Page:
Released the name Bon Iver, For Emma, Forever Ago would come out in the summer of 2007 to widespread critical acclaim and unexpected crossover success. Led by the undeniable indie hit “Skinny Love,” Vernon’s unveiling as Bon Iver put him on the map, solidifying him almost instantly as a bona fide folk superstar. This record, along with Fleet Foxes self-titled debut, would serve as an entry point to the indie and folk genres for an entire generation of budding music fans. Despite his humble origins as a soft-spoken folk singer, Vernon has gone on have one of the most interesting, unexpected, and diverse careers in his field… but it didn’t get that way overnight. 

For Emma, Forever Ago contains lots of things you would expect on a folk album: acoustic guitar, heartfelt vocals, and even some expressive brass instruments on a few tracks. It’s a choral journey through the frigid darkness of heartbreak and depression, but the greatest trick Justin Vernon ever pulled was what came next: a series of albums that grew in size, scope, and influence where each was more diverse and masterful than the last. But to fully appreciate the steps he took to get there, we have to start at the beginning. 

What Might Have Been Lost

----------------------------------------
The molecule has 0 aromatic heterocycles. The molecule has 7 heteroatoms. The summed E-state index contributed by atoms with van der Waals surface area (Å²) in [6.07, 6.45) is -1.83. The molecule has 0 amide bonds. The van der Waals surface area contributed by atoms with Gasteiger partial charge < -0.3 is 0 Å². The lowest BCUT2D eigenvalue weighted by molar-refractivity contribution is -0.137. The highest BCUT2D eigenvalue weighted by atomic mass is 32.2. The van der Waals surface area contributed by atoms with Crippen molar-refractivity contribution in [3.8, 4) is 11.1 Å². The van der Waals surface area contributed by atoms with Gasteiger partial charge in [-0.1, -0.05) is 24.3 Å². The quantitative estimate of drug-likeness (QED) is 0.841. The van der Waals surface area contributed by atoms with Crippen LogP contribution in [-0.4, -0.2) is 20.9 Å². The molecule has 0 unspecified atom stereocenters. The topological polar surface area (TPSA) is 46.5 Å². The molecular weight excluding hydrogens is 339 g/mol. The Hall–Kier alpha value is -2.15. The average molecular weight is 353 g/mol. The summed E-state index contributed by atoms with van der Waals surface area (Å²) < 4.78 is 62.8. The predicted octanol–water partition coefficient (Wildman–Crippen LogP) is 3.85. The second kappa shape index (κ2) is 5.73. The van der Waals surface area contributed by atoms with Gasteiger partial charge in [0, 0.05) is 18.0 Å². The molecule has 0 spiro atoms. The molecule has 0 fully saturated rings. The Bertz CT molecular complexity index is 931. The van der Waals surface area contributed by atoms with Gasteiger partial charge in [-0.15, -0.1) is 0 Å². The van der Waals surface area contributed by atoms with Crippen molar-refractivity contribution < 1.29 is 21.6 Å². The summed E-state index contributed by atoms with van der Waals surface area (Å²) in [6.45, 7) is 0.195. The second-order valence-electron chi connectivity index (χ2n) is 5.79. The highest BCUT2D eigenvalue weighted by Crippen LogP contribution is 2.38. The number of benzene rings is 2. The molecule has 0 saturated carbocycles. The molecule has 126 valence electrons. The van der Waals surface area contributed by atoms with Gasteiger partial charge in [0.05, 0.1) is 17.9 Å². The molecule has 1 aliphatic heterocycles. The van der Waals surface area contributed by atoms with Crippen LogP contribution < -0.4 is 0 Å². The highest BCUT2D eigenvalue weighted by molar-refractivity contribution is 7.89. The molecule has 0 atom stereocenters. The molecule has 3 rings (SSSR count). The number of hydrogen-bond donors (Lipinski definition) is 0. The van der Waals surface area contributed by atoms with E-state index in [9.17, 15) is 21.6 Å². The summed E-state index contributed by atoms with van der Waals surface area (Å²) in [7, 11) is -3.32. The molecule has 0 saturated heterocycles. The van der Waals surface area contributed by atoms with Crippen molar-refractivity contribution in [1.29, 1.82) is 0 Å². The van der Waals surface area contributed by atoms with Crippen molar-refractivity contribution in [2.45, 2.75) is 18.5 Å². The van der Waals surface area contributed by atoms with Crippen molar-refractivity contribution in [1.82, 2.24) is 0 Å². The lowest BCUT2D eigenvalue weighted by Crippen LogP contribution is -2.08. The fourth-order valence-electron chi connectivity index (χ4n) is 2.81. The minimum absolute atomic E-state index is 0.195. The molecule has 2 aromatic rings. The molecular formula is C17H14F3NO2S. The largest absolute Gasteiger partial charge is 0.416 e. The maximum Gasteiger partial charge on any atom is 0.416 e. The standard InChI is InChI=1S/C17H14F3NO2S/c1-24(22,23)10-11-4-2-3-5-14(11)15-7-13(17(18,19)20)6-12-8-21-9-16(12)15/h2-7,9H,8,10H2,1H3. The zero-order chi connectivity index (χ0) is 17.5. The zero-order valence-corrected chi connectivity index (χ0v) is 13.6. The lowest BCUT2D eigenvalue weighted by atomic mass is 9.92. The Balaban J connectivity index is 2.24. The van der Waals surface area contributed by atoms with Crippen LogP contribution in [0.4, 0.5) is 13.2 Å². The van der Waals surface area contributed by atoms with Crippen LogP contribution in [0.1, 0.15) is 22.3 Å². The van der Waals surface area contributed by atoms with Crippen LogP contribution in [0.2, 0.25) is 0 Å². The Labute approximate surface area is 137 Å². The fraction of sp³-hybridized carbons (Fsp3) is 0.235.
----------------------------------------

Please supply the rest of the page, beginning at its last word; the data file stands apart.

Even a cursory listen of For Emma, Forever Ago will reveal why the record became a gateway to the folk genre for a generation of fans. While music from this genre can easily become “folksy background noise” that’s pushed to the back of millennial’s campfire and bedtime playlists, Emma is anything but. Thanks to varied instrumentation, full-hearted emotion, and Vernon’s “melody-first” approach, the record reaches out and demands your attention. It’s a cozy-sounding album that you can sink into and lose yourself in. 

Despite its rustic, folksy sound, one song in particular sticks out as the album’s most complicated and heart-wrenching tracks: “Wolves (Act I and II).” Coming in at track number four of nine, “Wolves” finds itself exactly halfway through For Emma, essentially acting as its emotional low-point. It’s a breakup song, yes, but after dozens of repeated listens, one moment in the song has stuck with me more than any other on the record.